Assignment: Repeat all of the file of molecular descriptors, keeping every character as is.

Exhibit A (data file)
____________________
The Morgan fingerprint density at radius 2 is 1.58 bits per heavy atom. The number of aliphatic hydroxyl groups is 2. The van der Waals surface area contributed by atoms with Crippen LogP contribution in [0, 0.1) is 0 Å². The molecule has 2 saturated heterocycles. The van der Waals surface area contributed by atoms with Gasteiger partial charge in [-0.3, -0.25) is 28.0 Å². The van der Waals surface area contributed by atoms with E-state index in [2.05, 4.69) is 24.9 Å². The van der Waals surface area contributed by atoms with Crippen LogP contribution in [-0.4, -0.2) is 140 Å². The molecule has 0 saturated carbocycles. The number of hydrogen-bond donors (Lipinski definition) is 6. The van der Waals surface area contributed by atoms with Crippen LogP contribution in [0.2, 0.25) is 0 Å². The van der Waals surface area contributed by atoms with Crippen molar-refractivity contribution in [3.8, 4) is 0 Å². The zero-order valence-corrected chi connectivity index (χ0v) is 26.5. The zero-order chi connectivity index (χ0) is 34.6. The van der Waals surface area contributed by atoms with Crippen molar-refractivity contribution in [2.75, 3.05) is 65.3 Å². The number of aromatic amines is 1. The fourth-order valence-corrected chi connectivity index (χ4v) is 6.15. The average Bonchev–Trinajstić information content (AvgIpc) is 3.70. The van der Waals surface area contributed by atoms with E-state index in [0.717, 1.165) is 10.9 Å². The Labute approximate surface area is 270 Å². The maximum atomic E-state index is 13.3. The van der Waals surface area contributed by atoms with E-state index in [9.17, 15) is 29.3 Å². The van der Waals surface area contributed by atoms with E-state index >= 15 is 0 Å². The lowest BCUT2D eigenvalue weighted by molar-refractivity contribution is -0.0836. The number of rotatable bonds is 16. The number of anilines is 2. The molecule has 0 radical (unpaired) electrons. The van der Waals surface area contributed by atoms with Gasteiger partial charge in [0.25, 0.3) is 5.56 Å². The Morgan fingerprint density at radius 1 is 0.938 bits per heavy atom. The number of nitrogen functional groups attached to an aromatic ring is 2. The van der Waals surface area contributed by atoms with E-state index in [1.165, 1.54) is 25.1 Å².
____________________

The Morgan fingerprint density at radius 2 is 1.58 bits per heavy atom. The number of aliphatic hydroxyl groups is 2. The van der Waals surface area contributed by atoms with Crippen LogP contribution in [0, 0.1) is 0 Å². The molecule has 2 saturated heterocycles. The van der Waals surface area contributed by atoms with Gasteiger partial charge in [-0.3, -0.25) is 28.0 Å². The van der Waals surface area contributed by atoms with E-state index in [2.05, 4.69) is 24.9 Å². The van der Waals surface area contributed by atoms with Crippen LogP contribution in [-0.4, -0.2) is 140 Å². The molecule has 0 saturated carbocycles. The number of hydrogen-bond donors (Lipinski definition) is 6. The van der Waals surface area contributed by atoms with Crippen LogP contribution in [0.2, 0.25) is 0 Å². The van der Waals surface area contributed by atoms with Crippen molar-refractivity contribution in [3.8, 4) is 0 Å². The zero-order valence-corrected chi connectivity index (χ0v) is 26.5. The zero-order chi connectivity index (χ0) is 34.6. The van der Waals surface area contributed by atoms with Crippen molar-refractivity contribution in [2.75, 3.05) is 65.3 Å². The number of aromatic amines is 1. The fourth-order valence-corrected chi connectivity index (χ4v) is 6.15. The average Bonchev–Trinajstić information content (AvgIpc) is 3.70. The van der Waals surface area contributed by atoms with E-state index in [0.717, 1.165) is 10.9 Å². The Labute approximate surface area is 270 Å². The maximum atomic E-state index is 13.3. The van der Waals surface area contributed by atoms with E-state index in [9.17, 15) is 29.3 Å². The van der Waals surface area contributed by atoms with E-state index >= 15 is 0 Å². The lowest BCUT2D eigenvalue weighted by molar-refractivity contribution is -0.0836. The number of rotatable bonds is 16. The number of anilines is 2. The molecule has 0 radical (unpaired) electrons. The van der Waals surface area contributed by atoms with Gasteiger partial charge in [0.25, 0.3) is 5.56 Å². The Morgan fingerprint density at radius 1 is 0.938 bits per heavy atom. The number of nitrogen functional groups attached to an aromatic ring is 2. The van der Waals surface area contributed by atoms with E-state index in [1.165, 1.54) is 25.1 Å².